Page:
The Bug – Angels & Devils
There’s always a certain sense of expectation that comes with firing up a Kevin Martin recording for the first time. It’s not simply a presumption of great things (which, depending on your taste, is generally a given), but more a prediction that heavy emotional weight and nerve-shattering experiences lie just around the corner. In any one of his many mighty endeavours, Martin has always gone the extra mile in punching through to the absolute core of the listeners psyche, channelling the physicality of soundsystem culture and the visceral rush of noise and matching it with a devilish ear for the uneasy and haunting. He’s not one for solely darkside behaviour though, as demonstrated in his taste for divine female vocalists in amidst his crushing constructions (ok maybe not Warrior Queen), and so an album title such as Angels & Devils promises a tussle between good and evil, the sacred and profane, on a biblical scale.
That impression wouldn’t be misplaced either; it’s hard not to be transported to a forbidding ecclesiastical institution when you listen to the looming organ tones of “Pandi” pealing out in a staggering show of strength without a drum beat in sight. It’s a spacious track that typifies the more measured forces at work on Angels & Devils when you consider it in context with London Zoo, the last long player from The Bug. Where that album was a distillation of urban brutality in the vague context of the dubstep upsurge, this latest collection has patience and reflection in abundance. Take the slow-billowing vapours of “Save Me” with its glacial melodic progression and an arresting strain of vocal from Gonjasufi, or the soothing undulations of album opener “Void” featuring Liz Harris’ serene coo. Within these tender moments there is of course still a struggle between polar forces, with the latter in particular fighting against a constant blizzard of static interference.
“Fall” meanwhile is positively anthemic in its juxtaposition of Inga Copeland’s celestial delivery and the magnificent force of the bassline, which is one so perfectly rendered it could stop just about anybody in their tracks. However, as the mid-point switch-up in the album reveals, such carefully balanced yin and yang on individual tracks is only half the story. If Gonjasufi, Harris, Copeland et al represent the titular angels, then it’s no secret from whence Flowdan came as he roars into life on “The One”, as surely the gates of Hades have been thrown open and a carnival of daemons is hammering out the samba to destroy all sambas.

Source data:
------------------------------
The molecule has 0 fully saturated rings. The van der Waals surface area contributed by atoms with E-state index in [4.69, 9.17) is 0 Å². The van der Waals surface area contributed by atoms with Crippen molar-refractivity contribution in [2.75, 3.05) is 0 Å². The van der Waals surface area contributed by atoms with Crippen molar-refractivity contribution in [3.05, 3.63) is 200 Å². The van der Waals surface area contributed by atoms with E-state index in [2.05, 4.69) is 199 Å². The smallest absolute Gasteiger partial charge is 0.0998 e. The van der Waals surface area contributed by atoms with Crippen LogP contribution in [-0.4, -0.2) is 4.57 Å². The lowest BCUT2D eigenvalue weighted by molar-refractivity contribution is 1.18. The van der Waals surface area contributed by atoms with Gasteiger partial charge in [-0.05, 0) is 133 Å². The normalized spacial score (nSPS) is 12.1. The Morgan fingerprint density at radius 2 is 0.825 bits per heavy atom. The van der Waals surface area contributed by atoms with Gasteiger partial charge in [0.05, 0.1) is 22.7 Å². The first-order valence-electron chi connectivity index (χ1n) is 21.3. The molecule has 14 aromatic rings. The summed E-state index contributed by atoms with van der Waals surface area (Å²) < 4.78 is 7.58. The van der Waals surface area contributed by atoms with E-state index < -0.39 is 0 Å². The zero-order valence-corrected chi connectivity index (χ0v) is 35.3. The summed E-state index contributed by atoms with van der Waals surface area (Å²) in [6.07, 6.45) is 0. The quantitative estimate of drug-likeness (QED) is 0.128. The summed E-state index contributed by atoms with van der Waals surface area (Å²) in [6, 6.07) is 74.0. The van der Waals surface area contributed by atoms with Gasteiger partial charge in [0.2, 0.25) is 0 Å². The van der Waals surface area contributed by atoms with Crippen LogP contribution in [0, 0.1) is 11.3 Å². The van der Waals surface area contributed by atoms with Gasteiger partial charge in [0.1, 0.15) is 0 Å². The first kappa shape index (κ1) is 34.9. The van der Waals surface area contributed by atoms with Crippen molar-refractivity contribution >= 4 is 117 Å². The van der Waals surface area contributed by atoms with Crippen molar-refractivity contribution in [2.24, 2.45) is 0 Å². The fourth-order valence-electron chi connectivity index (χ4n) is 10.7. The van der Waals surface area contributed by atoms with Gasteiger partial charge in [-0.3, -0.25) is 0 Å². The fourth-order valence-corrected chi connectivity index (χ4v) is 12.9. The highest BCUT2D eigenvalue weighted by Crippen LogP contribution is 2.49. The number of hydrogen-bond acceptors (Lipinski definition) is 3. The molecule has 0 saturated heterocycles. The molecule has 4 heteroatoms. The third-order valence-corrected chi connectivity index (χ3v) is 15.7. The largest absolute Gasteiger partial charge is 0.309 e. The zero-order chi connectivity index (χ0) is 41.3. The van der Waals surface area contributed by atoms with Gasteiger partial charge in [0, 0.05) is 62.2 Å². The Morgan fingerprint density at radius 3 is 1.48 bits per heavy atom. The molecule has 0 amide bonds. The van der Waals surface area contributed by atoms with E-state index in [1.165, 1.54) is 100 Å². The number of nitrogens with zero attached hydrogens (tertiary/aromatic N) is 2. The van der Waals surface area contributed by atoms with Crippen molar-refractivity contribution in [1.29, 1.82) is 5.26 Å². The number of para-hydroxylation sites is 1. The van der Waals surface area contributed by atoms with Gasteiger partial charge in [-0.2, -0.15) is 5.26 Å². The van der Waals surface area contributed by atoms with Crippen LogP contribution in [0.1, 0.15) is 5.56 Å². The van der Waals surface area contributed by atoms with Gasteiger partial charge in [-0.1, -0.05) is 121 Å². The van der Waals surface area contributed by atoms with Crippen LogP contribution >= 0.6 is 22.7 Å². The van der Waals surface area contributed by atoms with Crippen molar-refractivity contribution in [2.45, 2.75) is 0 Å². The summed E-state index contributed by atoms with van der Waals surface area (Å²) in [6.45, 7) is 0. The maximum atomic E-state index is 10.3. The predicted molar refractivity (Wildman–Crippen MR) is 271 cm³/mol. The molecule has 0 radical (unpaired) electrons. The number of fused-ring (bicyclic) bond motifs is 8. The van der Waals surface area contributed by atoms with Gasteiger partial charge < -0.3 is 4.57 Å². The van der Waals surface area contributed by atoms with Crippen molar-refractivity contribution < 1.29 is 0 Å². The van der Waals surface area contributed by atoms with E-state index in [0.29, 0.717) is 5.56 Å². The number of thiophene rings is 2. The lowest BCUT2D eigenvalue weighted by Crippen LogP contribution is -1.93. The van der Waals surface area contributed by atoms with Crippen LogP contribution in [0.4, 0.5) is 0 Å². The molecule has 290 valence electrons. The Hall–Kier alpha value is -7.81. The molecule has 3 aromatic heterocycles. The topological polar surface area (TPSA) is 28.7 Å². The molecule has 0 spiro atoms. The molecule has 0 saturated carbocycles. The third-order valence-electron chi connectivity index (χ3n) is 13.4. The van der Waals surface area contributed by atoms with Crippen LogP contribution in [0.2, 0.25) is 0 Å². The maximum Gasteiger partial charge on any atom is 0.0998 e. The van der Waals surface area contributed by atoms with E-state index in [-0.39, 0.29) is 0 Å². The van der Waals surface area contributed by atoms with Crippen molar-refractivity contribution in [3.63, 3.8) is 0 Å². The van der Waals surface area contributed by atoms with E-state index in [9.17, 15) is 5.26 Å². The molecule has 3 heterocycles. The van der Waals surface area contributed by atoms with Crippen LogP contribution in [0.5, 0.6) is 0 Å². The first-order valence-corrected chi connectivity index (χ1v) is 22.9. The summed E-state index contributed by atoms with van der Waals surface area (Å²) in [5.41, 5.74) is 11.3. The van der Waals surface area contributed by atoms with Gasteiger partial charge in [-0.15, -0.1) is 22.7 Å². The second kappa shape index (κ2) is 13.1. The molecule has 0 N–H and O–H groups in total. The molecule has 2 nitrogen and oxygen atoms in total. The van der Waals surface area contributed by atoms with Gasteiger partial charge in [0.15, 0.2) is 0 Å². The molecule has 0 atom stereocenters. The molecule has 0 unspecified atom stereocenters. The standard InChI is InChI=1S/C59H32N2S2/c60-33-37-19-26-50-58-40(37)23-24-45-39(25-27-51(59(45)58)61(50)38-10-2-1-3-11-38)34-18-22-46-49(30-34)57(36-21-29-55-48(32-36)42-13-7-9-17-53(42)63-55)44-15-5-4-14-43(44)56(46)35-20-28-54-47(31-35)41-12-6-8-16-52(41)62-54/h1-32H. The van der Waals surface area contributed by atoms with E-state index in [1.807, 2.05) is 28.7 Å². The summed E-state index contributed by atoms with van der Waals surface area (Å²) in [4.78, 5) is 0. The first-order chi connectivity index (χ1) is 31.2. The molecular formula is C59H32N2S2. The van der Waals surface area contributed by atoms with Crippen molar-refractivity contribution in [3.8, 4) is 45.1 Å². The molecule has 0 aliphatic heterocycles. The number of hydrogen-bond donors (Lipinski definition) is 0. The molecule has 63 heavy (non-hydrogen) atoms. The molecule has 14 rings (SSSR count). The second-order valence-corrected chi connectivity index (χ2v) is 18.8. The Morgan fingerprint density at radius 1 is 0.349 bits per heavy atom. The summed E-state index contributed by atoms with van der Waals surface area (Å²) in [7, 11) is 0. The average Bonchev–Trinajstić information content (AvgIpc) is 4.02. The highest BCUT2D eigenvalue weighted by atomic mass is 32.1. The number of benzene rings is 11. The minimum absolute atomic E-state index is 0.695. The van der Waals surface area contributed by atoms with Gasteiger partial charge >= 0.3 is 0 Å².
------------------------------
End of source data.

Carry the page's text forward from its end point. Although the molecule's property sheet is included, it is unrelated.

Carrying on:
Manga is equally nasty on “Function”, which comes on bigger and badder than any other grime tune you care to mention, monolithic in its stature with plastic synth horns pumped full of steroids and polished to be worthy of leading a battlefield charge. Death Grips brings a different flavour with his fired-up US flow on the poorly named “Fuck A Bitch”, and Martin responds with a nasty concoction of snaking bass and messy percussive splats with many a stop-start moment of drama.
While there’s a common stylistic theme between the tracks that make up the heavier end of the album, “Fat Mac” represents something of a diversion with Flowdan reaching for a more menacing performance loaded with restrained menace in the same vein as Spaceape at his most ominous. In keeping with this, the production behind it is a mean stalker dripping with atmospheric blasts of drone and crafty sound design occasionally rising into sheets of distorted chord in the chorus.
Between the two sides of The Bug there is no discernible winner here, and neither should there be. In placing this ‘good & evil’ context on his album, Martin has neatly demonstrated how he cannot bring one without the other. As on the forlorn ballads of King Midas Sound or the strangely terrifying optimism of “Rise Up” (released on his Acid Ragga imprint), to be either just happy or sad (or any other such one dimensional emotion) would be too contrived. In the shockingly tangible majesty of his production you can’t help but feel that Martin is just a little more real as an artist than so many of his contemporaries. With Angels & Devils he has masterfully summated the ever-tipping balance of energy in the world, both in the overall structure of the album and in the frayed tension of each track separately.
1. Void (ft Liz Harris)
2. Fall (ft copeland)
4. Mi Lost (ft Miss Red)
6. Save Me (ft Gonjasufi)
7. The One (ft Flowdan)
8. Function (ft Manga)
9. Fuck a Bitch (ft Death Grips)
10. Fat Mac (ft Flowdan)
11. Fuck You (ft Warrior Queen)
12. Dirty (ft Flowdan)